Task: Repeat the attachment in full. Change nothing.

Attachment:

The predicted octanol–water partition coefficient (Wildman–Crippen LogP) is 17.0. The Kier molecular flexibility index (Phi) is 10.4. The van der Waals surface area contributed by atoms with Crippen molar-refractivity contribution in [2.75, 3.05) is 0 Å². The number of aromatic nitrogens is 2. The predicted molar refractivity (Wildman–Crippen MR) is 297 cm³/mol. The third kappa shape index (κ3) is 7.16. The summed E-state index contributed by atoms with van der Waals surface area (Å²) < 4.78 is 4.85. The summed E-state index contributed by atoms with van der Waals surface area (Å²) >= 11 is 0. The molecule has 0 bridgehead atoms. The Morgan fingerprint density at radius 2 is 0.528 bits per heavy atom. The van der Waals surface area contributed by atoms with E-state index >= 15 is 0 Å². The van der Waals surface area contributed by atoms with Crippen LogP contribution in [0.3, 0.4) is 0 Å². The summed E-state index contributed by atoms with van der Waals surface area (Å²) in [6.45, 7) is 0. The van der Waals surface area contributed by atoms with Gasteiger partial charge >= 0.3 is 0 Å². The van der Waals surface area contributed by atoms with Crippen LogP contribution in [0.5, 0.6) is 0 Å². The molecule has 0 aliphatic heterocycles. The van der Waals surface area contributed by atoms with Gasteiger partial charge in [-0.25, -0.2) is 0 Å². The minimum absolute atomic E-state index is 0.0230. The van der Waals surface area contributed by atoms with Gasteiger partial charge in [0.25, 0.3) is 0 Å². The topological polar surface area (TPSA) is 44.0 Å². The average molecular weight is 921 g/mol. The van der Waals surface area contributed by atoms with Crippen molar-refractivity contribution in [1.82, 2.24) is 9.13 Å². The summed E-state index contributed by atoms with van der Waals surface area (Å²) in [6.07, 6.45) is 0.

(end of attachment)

The predicted octanol–water partition coefficient (Wildman–Crippen LogP) is 17.0. The Kier molecular flexibility index (Phi) is 10.4. The van der Waals surface area contributed by atoms with Crippen molar-refractivity contribution in [2.75, 3.05) is 0 Å². The number of aromatic nitrogens is 2. The predicted molar refractivity (Wildman–Crippen MR) is 297 cm³/mol. The third kappa shape index (κ3) is 7.16. The summed E-state index contributed by atoms with van der Waals surface area (Å²) < 4.78 is 4.85. The summed E-state index contributed by atoms with van der Waals surface area (Å²) >= 11 is 0. The molecule has 0 bridgehead atoms. The Morgan fingerprint density at radius 2 is 0.528 bits per heavy atom. The van der Waals surface area contributed by atoms with E-state index >= 15 is 0 Å². The van der Waals surface area contributed by atoms with Crippen LogP contribution in [0.3, 0.4) is 0 Å². The summed E-state index contributed by atoms with van der Waals surface area (Å²) in [6.45, 7) is 0. The van der Waals surface area contributed by atoms with Gasteiger partial charge >= 0.3 is 0 Å². The van der Waals surface area contributed by atoms with Crippen LogP contribution in [0.5, 0.6) is 0 Å². The molecule has 0 aliphatic heterocycles. The van der Waals surface area contributed by atoms with Gasteiger partial charge in [-0.25, -0.2) is 0 Å². The minimum absolute atomic E-state index is 0.0230. The van der Waals surface area contributed by atoms with Gasteiger partial charge in [0.25, 0.3) is 0 Å². The topological polar surface area (TPSA) is 44.0 Å². The average molecular weight is 921 g/mol. The van der Waals surface area contributed by atoms with Crippen molar-refractivity contribution in [1.82, 2.24) is 9.13 Å². The summed E-state index contributed by atoms with van der Waals surface area (Å²) in [6.07, 6.45) is 0.